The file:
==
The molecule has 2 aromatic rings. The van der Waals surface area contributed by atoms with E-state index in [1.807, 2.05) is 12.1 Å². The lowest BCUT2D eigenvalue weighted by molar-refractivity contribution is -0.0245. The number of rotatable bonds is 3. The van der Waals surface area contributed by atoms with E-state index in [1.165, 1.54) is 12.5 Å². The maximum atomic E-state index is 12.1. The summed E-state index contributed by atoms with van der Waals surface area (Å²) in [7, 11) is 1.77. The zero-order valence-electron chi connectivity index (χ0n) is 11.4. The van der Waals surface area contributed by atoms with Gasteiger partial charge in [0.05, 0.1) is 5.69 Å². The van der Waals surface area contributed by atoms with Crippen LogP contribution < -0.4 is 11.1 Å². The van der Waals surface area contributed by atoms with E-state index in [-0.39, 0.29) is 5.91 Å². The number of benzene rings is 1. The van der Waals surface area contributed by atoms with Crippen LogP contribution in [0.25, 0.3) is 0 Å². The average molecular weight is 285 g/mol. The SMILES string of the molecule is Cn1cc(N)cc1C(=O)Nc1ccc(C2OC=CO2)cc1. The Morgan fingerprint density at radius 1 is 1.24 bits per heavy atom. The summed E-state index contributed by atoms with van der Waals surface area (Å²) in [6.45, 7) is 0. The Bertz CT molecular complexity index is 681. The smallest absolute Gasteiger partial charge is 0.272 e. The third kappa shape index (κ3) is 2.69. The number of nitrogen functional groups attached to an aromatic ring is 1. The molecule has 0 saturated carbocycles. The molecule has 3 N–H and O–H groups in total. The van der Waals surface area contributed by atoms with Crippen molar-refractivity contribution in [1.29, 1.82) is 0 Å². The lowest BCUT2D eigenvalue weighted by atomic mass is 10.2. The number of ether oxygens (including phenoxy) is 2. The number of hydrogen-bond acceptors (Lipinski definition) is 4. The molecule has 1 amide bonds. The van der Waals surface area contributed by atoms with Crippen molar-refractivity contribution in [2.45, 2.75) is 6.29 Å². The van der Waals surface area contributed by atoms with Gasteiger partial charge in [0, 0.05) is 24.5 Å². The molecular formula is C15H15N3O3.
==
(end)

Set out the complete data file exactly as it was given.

The molecule has 2 aromatic rings. The van der Waals surface area contributed by atoms with E-state index in [1.807, 2.05) is 12.1 Å². The lowest BCUT2D eigenvalue weighted by molar-refractivity contribution is -0.0245. The number of rotatable bonds is 3. The van der Waals surface area contributed by atoms with E-state index in [1.165, 1.54) is 12.5 Å². The maximum atomic E-state index is 12.1. The summed E-state index contributed by atoms with van der Waals surface area (Å²) in [7, 11) is 1.77. The zero-order valence-electron chi connectivity index (χ0n) is 11.4. The van der Waals surface area contributed by atoms with Gasteiger partial charge in [0.05, 0.1) is 5.69 Å². The van der Waals surface area contributed by atoms with Crippen LogP contribution < -0.4 is 11.1 Å². The van der Waals surface area contributed by atoms with E-state index in [-0.39, 0.29) is 5.91 Å². The number of benzene rings is 1. The van der Waals surface area contributed by atoms with Crippen LogP contribution in [0.25, 0.3) is 0 Å². The average molecular weight is 285 g/mol. The SMILES string of the molecule is Cn1cc(N)cc1C(=O)Nc1ccc(C2OC=CO2)cc1. The Morgan fingerprint density at radius 1 is 1.24 bits per heavy atom. The summed E-state index contributed by atoms with van der Waals surface area (Å²) in [6.45, 7) is 0. The Bertz CT molecular complexity index is 681. The smallest absolute Gasteiger partial charge is 0.272 e. The third kappa shape index (κ3) is 2.69. The number of nitrogen functional groups attached to an aromatic ring is 1. The molecule has 0 saturated carbocycles. The molecule has 3 N–H and O–H groups in total. The van der Waals surface area contributed by atoms with Crippen molar-refractivity contribution in [1.29, 1.82) is 0 Å². The lowest BCUT2D eigenvalue weighted by atomic mass is 10.2. The number of ether oxygens (including phenoxy) is 2. The number of hydrogen-bond acceptors (Lipinski definition) is 4. The molecule has 1 amide bonds. The van der Waals surface area contributed by atoms with Crippen molar-refractivity contribution in [2.45, 2.75) is 6.29 Å². The van der Waals surface area contributed by atoms with Gasteiger partial charge in [0, 0.05) is 24.5 Å². The molecular formula is C15H15N3O3.